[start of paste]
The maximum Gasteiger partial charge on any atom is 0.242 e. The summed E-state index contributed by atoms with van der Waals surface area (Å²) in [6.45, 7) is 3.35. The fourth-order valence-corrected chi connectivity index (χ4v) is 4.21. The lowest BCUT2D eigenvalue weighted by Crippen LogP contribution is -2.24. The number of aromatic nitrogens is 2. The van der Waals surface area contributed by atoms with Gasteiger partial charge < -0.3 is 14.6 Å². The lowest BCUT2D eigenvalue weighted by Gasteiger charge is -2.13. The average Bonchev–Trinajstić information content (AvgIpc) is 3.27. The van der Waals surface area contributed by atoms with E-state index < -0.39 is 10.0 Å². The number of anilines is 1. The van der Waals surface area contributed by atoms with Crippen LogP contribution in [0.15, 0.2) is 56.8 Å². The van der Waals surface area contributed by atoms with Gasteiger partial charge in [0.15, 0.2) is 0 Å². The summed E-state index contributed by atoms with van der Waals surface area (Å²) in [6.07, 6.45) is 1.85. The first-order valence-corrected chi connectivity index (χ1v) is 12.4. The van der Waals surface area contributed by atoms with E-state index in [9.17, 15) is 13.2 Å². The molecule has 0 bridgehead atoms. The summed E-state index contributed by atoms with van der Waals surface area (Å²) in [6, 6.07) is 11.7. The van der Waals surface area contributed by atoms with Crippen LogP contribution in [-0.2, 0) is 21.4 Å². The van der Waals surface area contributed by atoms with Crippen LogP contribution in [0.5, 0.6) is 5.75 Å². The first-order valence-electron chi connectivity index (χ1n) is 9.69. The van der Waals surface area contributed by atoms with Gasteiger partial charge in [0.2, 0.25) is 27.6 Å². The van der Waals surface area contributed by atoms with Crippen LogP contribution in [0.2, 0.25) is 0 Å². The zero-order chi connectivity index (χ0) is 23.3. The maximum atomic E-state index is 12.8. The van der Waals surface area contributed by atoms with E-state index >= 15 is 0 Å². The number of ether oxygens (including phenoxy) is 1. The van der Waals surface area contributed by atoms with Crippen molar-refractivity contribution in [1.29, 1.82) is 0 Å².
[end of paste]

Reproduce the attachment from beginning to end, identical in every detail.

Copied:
The maximum Gasteiger partial charge on any atom is 0.242 e. The summed E-state index contributed by atoms with van der Waals surface area (Å²) in [6.45, 7) is 3.35. The fourth-order valence-corrected chi connectivity index (χ4v) is 4.21. The lowest BCUT2D eigenvalue weighted by Crippen LogP contribution is -2.24. The number of aromatic nitrogens is 2. The van der Waals surface area contributed by atoms with Gasteiger partial charge < -0.3 is 14.6 Å². The lowest BCUT2D eigenvalue weighted by Gasteiger charge is -2.13. The average Bonchev–Trinajstić information content (AvgIpc) is 3.27. The van der Waals surface area contributed by atoms with E-state index < -0.39 is 10.0 Å². The number of anilines is 1. The van der Waals surface area contributed by atoms with Crippen LogP contribution in [0.15, 0.2) is 56.8 Å². The van der Waals surface area contributed by atoms with Gasteiger partial charge in [0.15, 0.2) is 0 Å². The summed E-state index contributed by atoms with van der Waals surface area (Å²) in [6.07, 6.45) is 1.85. The first-order valence-corrected chi connectivity index (χ1v) is 12.4. The van der Waals surface area contributed by atoms with E-state index in [9.17, 15) is 13.2 Å². The molecule has 0 bridgehead atoms. The summed E-state index contributed by atoms with van der Waals surface area (Å²) in [6, 6.07) is 11.7. The van der Waals surface area contributed by atoms with Crippen LogP contribution in [-0.2, 0) is 21.4 Å². The van der Waals surface area contributed by atoms with Crippen LogP contribution in [0.5, 0.6) is 5.75 Å². The first-order valence-electron chi connectivity index (χ1n) is 9.69. The van der Waals surface area contributed by atoms with Gasteiger partial charge in [0.2, 0.25) is 27.6 Å². The van der Waals surface area contributed by atoms with Crippen LogP contribution in [0.2, 0.25) is 0 Å². The zero-order chi connectivity index (χ0) is 23.3. The maximum atomic E-state index is 12.8. The van der Waals surface area contributed by atoms with E-state index >= 15 is 0 Å². The number of ether oxygens (including phenoxy) is 1. The van der Waals surface area contributed by atoms with Crippen molar-refractivity contribution in [1.29, 1.82) is 0 Å².